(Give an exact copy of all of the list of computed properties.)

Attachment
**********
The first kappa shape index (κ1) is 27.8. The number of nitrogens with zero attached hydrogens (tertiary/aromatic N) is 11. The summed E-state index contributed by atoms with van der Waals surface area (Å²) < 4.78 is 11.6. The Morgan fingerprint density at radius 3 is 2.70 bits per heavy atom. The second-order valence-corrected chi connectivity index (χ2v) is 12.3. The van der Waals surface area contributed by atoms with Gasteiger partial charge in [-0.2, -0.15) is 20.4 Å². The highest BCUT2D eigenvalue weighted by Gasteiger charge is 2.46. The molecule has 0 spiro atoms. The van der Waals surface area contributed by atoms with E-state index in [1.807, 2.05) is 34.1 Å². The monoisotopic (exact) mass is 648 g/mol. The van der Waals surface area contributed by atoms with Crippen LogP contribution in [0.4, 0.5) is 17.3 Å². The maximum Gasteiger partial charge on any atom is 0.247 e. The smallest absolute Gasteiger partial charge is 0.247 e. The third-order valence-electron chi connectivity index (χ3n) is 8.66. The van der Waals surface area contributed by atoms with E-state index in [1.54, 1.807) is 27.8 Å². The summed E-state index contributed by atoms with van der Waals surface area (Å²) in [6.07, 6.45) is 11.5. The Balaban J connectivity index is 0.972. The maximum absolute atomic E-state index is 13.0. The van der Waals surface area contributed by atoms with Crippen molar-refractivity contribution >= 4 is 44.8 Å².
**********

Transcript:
The first kappa shape index (κ1) is 27.8. The number of nitrogens with zero attached hydrogens (tertiary/aromatic N) is 11. The summed E-state index contributed by atoms with van der Waals surface area (Å²) < 4.78 is 11.6. The Morgan fingerprint density at radius 3 is 2.70 bits per heavy atom. The second-order valence-corrected chi connectivity index (χ2v) is 12.3. The van der Waals surface area contributed by atoms with Gasteiger partial charge in [-0.2, -0.15) is 20.4 Å². The highest BCUT2D eigenvalue weighted by Gasteiger charge is 2.46. The molecule has 0 spiro atoms. The van der Waals surface area contributed by atoms with E-state index in [1.807, 2.05) is 34.1 Å². The monoisotopic (exact) mass is 648 g/mol. The van der Waals surface area contributed by atoms with Crippen LogP contribution in [0.4, 0.5) is 17.3 Å². The maximum Gasteiger partial charge on any atom is 0.247 e. The smallest absolute Gasteiger partial charge is 0.247 e. The third-order valence-electron chi connectivity index (χ3n) is 8.66. The van der Waals surface area contributed by atoms with E-state index in [1.54, 1.807) is 27.8 Å². The summed E-state index contributed by atoms with van der Waals surface area (Å²) in [6.07, 6.45) is 11.5. The Balaban J connectivity index is 0.972. The maximum absolute atomic E-state index is 13.0. The van der Waals surface area contributed by atoms with Crippen molar-refractivity contribution >= 4 is 44.8 Å².